Guest post by Eric MacDonald
Laudato Si’, the Roman Catholic pope’s latest encyclical, is not, to put it plainly, worth the paper it is written on. In the first place, whatever scientific information it provides is available in more detail elsewhere, particularly from the International Panel on Climate Control. The problem with the information, as provided in Laudato Si’, is first, that it is not well organised and second, that it is interspersed with irrelevant comments from the pope, many of which make a nonsense of the problems he justly sees in the way that the world is dealing with what is quickly becoming of crisis of serious proportions. Of course, there are those who disagree, and think that the claim that we are experiencing an unprecedented growth of anthropogenic (caused by humans) global warming is false, and that it is more likely due to cyclic changes in the Sun’s activity. There is some slight evidence that the latter might be true, but the consensus amongst climate scientists is that global warming is due to human activity. So, let’s just suppose that the scientists who wrote the scientific portion of Laudato Si’ got their facts and figures right and look more closely at what is so seriously wrong with the report.
Let’s start off with a point that the pope does not make, and did not allow his expert contributors to make. With the increase of population, global warming gas emissions have also increased. They have not increased in direct proportion to population growth, for developed nations are the largest users of carbon based fuels, as well as the largest consumers of methane producing livestock. It is estimated that one portion of methane produces 100 times more global warming effect than one equal portion of CO2, so the relatively small amount of methane (compared with CO2 emissions, even though, unlike CO2, methane does dissipate into the atmosphere and is eventually lost in space) has very serious global warming potential, and as the permafrost melts in the North, significantly large amounts of methane are released into the atmosphere, with the possibility of disastrous consequences for the life world, which is already under threat from increasing encroachment of human settlement and land use on the habitat of huge numbers of animal and plant species, and the rate of extinction has increased significantly. So, without a doubt, increase in population translates into increased global warming and its follow on effects. To give a simple, but bold example of such effects, the population of India, which is classified as a developing economy, has doubled its population in roughly fifty years. In terms of 2008 figures India is the fourth most serious producer of greenhouse gas emissions in the world (if you count the European Union as a single unit). According to the American Environmental Protection Agency, “In 2008, the top carbon dioxide (CO2) emitters were China, the United States, the European Union, India, the Russian Federation, Japan, and Canada.”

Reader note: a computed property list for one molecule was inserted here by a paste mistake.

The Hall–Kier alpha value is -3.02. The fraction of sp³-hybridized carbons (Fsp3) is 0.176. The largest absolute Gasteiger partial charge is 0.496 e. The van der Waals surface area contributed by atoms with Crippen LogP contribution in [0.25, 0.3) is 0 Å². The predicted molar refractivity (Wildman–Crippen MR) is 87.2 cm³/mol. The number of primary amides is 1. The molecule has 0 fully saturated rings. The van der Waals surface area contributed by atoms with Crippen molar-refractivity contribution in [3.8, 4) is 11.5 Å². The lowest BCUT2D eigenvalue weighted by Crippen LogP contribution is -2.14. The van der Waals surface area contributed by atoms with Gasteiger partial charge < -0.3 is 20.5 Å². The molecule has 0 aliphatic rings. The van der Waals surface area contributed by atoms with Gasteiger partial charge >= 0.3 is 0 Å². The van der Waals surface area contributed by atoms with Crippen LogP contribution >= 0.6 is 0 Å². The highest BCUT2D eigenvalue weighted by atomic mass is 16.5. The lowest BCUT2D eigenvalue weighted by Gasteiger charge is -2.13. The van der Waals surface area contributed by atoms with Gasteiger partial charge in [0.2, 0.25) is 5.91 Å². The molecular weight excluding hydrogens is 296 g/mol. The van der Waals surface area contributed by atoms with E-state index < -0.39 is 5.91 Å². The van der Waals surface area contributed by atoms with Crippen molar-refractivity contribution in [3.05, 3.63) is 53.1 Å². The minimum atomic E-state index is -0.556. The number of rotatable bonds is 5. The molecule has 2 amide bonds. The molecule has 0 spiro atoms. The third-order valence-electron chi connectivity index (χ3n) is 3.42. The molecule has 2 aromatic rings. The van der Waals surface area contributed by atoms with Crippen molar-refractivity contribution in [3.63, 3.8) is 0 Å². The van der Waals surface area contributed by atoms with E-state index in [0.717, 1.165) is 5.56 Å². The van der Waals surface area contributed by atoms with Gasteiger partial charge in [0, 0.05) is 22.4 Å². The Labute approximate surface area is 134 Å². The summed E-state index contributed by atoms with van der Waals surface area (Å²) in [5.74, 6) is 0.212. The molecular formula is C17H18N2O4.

Increased population cannot, therefore, be ignored. It is a problem, and it is a reasonable assumption that at present growth rates, human populations will soon exceed the carrying capacity of the earth. No one is sure what the carrying capacity of the earth is, but without sticking my neck out very far, I think it is safe to say that, for sustained development (that is development that provides for stable or growing economies and sound ecological management, and equitable income for all), we have already far exceeded it. Predictably, of course, the pope denies this. His doctrine regarding contraception and abortion demands it, so he does. But he even goes further. Quoting from the Pontifical Council for Justice and Peace (sure to be a reliable source on such issues!), he goes so far as to say that “it must … be recognized that demographic growth is fully compatible with an integral and shared development.” (50; my emphasis) It seems that he has eaten of the insane root which takes the reason prisoner! Of course, his oft repeated hatred of technology may be playing its role here. Does he think that if we lived simpler lives, less reliant on technology, that ever larger populations could be adequately provided for? Well, if he does, he has forgotten that, with growth of population goes growth of industry and the global economy, along with increased transportation needs, and larger greenhouse gas emissions, even if we could convince a few to adopt a more basic existence, and engage in local crafts and cottage industries. These are not realistic proposals. Besides, he should remember that pollution and filth did not appear with the industrial revolution. Amazonian tribes used to decamp and relocate when their present sites became no longer liveable. Toilet and other waste used to flow down the streets of London, and the Thames was an open sewer before London’s gigantic sewer system was constructed in the 19th century. Hatters used to go mad from inhaling fumes from the mercury used to make hats. In the days of the Empire, upper-class Romans were poisoned by the lead vessels from which they drank wine. These problems are not simply contemporary ones, as the outcastes in India confirm. They were the ones who dealt with the untouchable rubbish and “night soil” as it used to be called. The pope thinks we can have increased populations, and yet return to a simpler life style. This is not realistic, and it is not going to happen.